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About this poet

Gretchen Steele Pratt received her MFA from Purdue University. Her poetry collection, One Island (Anhinga Press, 2011), received the 2009 Robert Dana Prize for Poetry. She teaches at the University of North Carolina at Charlotte.

Born of Driftwood

On the Outer Banks in the early 1900s, a migratory sand dune, several stories high, engulfed the small fishing village of Seagull. Two churches, the post office, thirty-five homes, and the one-room schoolhouse were consumed by the dune.

 

Teacher is building a shack of driftwood, building it on the far shore. We watch from the schoolhouse windows, taking turns with her old silver binoculars. She gathers all manner of driftwood into her apron and sometimes passes by the beach in front of the school but does not turn her face to us.

*

Born of driftwood endowed with breath we are—began that old story Teacher had to close her eyes to tell. She spreads the wood to dry and eats nothing and takes not a drink but smokes her pipe. Eyes dry as opals and the sand and wind drying her from the inside out—petrified, as Teacher would say. Sister says her bones are anyway filling with sand.

*

Where is the lighthouse keeper? The light is out. There had been no beating it to the boats, no crowded bridge. Sister says at the tip of this spit of an island a wave of sand has begun its slow roll down through the land, a tidal wave of sand swallowing the trees right up to the grapevines that hang from the top branches, swallowing the barns and the cows sleeping in them, their nostrils choked with sand—sand-killed, as Sister would say. A tidal wave of sand never crashing toward us and no stopping it as long as the hot wind does blow.

*

And so each night the ghost crabs swarm down the whole shore, we hear the claws and shells scuttling over each other, and do they bother Teacher? And moths beat like birds against the schoolhouse windows. Morning comes and Sister pulls the rope, the bell clangs above us but not to wake Teacher who is already neck high in her cocoon of driftwood and weaving more on.

*

Mosquitoes the only weather thick most mornings with the sun and we keep the windows closed. Clouds of mosquitoes like ghosts work our little patch of garden. They never bothered with Teacher on our old walks by the marsh passage—her being made of smoke but smokeless—she is, then winking, walking backward to face the line of us through the water grasses though our legs be already welted with bites.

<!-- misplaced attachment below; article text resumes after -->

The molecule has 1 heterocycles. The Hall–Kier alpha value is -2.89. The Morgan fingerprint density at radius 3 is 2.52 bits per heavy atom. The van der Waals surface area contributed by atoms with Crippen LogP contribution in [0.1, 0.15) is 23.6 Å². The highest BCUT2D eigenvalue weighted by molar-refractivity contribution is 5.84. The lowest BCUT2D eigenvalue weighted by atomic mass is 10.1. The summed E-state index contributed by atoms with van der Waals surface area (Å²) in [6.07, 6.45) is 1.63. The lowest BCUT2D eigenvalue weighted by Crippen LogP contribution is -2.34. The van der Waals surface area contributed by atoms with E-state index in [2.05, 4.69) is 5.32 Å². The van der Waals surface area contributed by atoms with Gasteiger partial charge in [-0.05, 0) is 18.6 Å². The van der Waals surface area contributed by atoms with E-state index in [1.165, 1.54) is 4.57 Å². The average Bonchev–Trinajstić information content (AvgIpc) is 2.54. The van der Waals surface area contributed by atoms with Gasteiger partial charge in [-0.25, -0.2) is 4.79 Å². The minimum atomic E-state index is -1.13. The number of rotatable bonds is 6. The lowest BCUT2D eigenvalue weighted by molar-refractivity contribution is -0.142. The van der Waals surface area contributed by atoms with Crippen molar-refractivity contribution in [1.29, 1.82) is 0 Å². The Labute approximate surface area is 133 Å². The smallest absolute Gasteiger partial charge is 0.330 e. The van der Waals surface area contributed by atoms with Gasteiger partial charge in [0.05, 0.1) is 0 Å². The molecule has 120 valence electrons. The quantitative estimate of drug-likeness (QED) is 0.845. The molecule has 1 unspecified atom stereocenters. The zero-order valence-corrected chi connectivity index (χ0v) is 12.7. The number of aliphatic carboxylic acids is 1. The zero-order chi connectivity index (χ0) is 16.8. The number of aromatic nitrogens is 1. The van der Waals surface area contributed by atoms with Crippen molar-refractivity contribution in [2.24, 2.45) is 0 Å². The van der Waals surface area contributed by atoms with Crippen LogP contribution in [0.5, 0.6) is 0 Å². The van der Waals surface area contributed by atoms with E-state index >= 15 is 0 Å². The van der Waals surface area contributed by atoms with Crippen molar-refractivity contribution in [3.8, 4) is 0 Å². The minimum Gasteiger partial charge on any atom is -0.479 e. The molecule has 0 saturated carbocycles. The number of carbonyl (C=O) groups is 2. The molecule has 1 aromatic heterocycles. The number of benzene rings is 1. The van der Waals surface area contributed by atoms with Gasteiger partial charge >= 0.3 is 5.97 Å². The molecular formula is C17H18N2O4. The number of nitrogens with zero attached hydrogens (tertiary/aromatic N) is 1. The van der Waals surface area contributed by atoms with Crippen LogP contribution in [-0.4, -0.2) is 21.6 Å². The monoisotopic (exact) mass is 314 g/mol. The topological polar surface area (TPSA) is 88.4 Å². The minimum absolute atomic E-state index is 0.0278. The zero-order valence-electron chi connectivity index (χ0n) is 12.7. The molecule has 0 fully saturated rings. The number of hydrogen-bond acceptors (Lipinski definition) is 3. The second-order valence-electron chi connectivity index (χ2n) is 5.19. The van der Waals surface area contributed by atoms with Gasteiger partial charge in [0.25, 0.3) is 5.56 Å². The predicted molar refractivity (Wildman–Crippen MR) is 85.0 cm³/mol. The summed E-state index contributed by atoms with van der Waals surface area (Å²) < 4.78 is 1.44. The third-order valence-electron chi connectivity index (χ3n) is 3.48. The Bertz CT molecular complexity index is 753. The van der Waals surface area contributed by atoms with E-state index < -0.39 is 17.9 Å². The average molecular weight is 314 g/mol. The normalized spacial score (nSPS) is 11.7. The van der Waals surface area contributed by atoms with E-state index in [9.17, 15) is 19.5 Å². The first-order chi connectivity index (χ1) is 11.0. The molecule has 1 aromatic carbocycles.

*

We were waiting for Teacher to harvest the school-yard garden. We all sunk the seeds in the spring and now so long without rain the melons rot on the vines, sunken, sucked looking. GOOD FOLKS IS SCARCE TAKE CARE OF ME—the sign we painted in the middle of the garden hanging by one nail.

*

The buoys gong in the rainless sun-blown squalls. Our books are brittle and everything is so dry. The map of this island curls on the wall. And turning to tinder the pictures of the flora—bald cypress, sweet pepperbush, yaupon, cordgrass, switchgrass, blue-eyed grass.

*

Teacher will lay us all down one by one limp like just-hatched birds in her nest of driftwood but I don’t tell Sister.

*

Sister spends her days drawing the growing sand wave on the chalkboard. She says it is now entering the island’s graveyard the laurel all withered. And the graves being but sand-filled will be gathered up, the coffin tops will dry and crack and pop their nails. Where once was only the shade of oaks and cedars.

*

At night the slowest breaking of glass, ever closer, pane by pane the wave swallows the homesteads. Our ears are licked by the heat. The ocean grows smaller and farther from us. Teacher must walk farther each day down to the wrack line.

*

The windows of the schoolhouse grow cloudy with moth ash. We wait. We have shed all manner of clothing. We grow light, waterless in the slow trough of the sand wave. Bleached as bone, Sister says. Bones light as kites.

*

It towers at the edge of the school yard, the tall pines crack. No stopping it as long as the hot wind does blow. Burning, but smokeless, smokeless. We can hardly hear the surf, so far has the ocean left us. Teacher will row to us from across the sand in her boat of driftwood. She will gather us in her apron and lay us down curled inside the hull. The sea far away now, emptying itself wave by wave of this white wood.

Copyright © 2018 Gretchen Steele Pratt. Used with permission of the author. This poem originally appeared in The Southern Review, Summer 2018.

Copyright © 2018 Gretchen Steele Pratt. Used with permission of the author. This poem originally appeared in The Southern Review, Summer 2018.

Gretchen Steele Pratt

Gretchen Steele Pratt

Gretchen Steele Pratt received her MFA from Purdue University. Her poetry collection, One Island (Anhinga Press, 2011), received the 2009 Robert Dana Prize for Poetry. She teaches at the University of North Carolina at Charlotte.

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